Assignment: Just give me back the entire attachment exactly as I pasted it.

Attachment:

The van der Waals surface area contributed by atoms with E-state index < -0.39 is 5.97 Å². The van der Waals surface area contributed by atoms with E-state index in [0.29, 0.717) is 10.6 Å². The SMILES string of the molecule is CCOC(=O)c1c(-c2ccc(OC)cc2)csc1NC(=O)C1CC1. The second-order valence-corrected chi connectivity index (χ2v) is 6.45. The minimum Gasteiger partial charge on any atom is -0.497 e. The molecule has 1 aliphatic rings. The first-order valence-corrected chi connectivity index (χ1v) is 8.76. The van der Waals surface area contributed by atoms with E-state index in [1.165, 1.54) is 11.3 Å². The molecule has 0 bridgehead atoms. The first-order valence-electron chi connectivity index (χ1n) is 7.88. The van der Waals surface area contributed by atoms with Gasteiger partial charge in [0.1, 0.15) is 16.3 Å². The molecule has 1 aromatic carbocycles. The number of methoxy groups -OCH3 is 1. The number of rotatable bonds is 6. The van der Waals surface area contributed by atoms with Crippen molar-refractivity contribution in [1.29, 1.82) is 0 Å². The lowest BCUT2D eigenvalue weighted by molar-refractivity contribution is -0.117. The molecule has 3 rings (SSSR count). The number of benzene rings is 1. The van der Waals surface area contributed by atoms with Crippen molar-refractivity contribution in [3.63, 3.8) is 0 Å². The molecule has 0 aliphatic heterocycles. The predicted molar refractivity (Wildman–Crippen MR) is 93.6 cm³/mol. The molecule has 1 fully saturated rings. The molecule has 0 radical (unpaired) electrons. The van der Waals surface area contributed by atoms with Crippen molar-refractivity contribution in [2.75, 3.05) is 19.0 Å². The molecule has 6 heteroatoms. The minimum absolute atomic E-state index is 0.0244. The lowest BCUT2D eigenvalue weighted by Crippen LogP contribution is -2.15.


The van der Waals surface area contributed by atoms with E-state index < -0.39 is 5.97 Å². The van der Waals surface area contributed by atoms with E-state index in [0.29, 0.717) is 10.6 Å². The SMILES string of the molecule is CCOC(=O)c1c(-c2ccc(OC)cc2)csc1NC(=O)C1CC1. The second-order valence-corrected chi connectivity index (χ2v) is 6.45. The minimum Gasteiger partial charge on any atom is -0.497 e. The molecule has 1 aliphatic rings. The first-order valence-corrected chi connectivity index (χ1v) is 8.76. The van der Waals surface area contributed by atoms with E-state index in [1.165, 1.54) is 11.3 Å². The molecule has 0 bridgehead atoms. The first-order valence-electron chi connectivity index (χ1n) is 7.88. The van der Waals surface area contributed by atoms with Gasteiger partial charge in [0.1, 0.15) is 16.3 Å². The molecule has 1 aromatic carbocycles. The number of methoxy groups -OCH3 is 1. The number of rotatable bonds is 6. The van der Waals surface area contributed by atoms with Crippen molar-refractivity contribution in [1.29, 1.82) is 0 Å². The lowest BCUT2D eigenvalue weighted by molar-refractivity contribution is -0.117. The molecule has 3 rings (SSSR count). The number of benzene rings is 1. The van der Waals surface area contributed by atoms with Crippen molar-refractivity contribution in [3.63, 3.8) is 0 Å². The molecule has 0 aliphatic heterocycles. The predicted molar refractivity (Wildman–Crippen MR) is 93.6 cm³/mol. The molecule has 1 fully saturated rings. The molecule has 0 radical (unpaired) electrons. The van der Waals surface area contributed by atoms with Crippen molar-refractivity contribution in [2.75, 3.05) is 19.0 Å². The molecule has 6 heteroatoms. The minimum absolute atomic E-state index is 0.0244. The lowest BCUT2D eigenvalue weighted by Crippen LogP contribution is -2.15.